“We have not provided any financial assistance since then,” Tom Herman stated.

Finally, it was alleged by Snook’s sources that the Hermans “encouraged Courtney Smith to go public with her claims that her ex-husband had physically abused her.” The impetus for that was that the Hermans allegedly wanted Smith fired and off the OSU coaching staff. Why?

Herman was furious after five-star receiver Garrett Wilson committed to Ohio State in April over Texas, sources say. Wilson played at Austin (Texas) Lake Travis High, just miles from the Longhorns’ campus. Zach Smith was the Buckeyes’ primary recruiter in getting Wilson’s commitment.

“This is BS — we had no reason good enough to do that to Shelley or Urban,” Michelle Herman wrote to Snook.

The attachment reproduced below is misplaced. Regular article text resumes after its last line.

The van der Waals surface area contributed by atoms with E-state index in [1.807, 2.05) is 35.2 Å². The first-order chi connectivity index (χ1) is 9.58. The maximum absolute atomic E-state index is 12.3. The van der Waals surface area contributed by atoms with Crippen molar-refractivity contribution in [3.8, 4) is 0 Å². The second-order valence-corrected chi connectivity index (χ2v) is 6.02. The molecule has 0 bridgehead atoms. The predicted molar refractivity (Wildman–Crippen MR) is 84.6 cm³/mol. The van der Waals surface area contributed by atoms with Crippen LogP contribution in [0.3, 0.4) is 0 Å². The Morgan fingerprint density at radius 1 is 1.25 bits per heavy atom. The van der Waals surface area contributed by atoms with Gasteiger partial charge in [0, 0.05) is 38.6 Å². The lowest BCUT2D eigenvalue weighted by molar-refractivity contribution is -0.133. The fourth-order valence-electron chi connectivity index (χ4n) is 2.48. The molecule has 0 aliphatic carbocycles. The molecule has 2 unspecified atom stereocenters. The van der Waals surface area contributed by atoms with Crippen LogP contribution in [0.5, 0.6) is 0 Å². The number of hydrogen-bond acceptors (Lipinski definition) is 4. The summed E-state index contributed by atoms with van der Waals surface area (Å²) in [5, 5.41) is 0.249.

“I really do appreciate you doing your job with integrity and checking on all the points, unlike some others,” Shelley Meyer, Urban’s wife and reportedly close confidante of Courtney Smith who allegedly knew of the extensive abuse Courtney allegedly suffered at the hands of her ex-husband, told Snook in a text message. “I just can’t comment and I am very sorry. Thank u.”

Those were Shelley Meyer’s’s first public comments since the imbroglio erupted in Columbus last month, triggered by Zach Smith criminal trespassing citation in May after attempting to drop off their child at his ex-wife’s residence.

OSU launched its investigation into Meyer’s handling of the extensive domestic abuse allegations, which extend back to their time together at Florida, the week before last, although Smith’s attorney claimed this week that neither he nor his client had been contacted by investigators handling the probe that will determine whether Meyer will continue on as the Buckeyes’ head coach.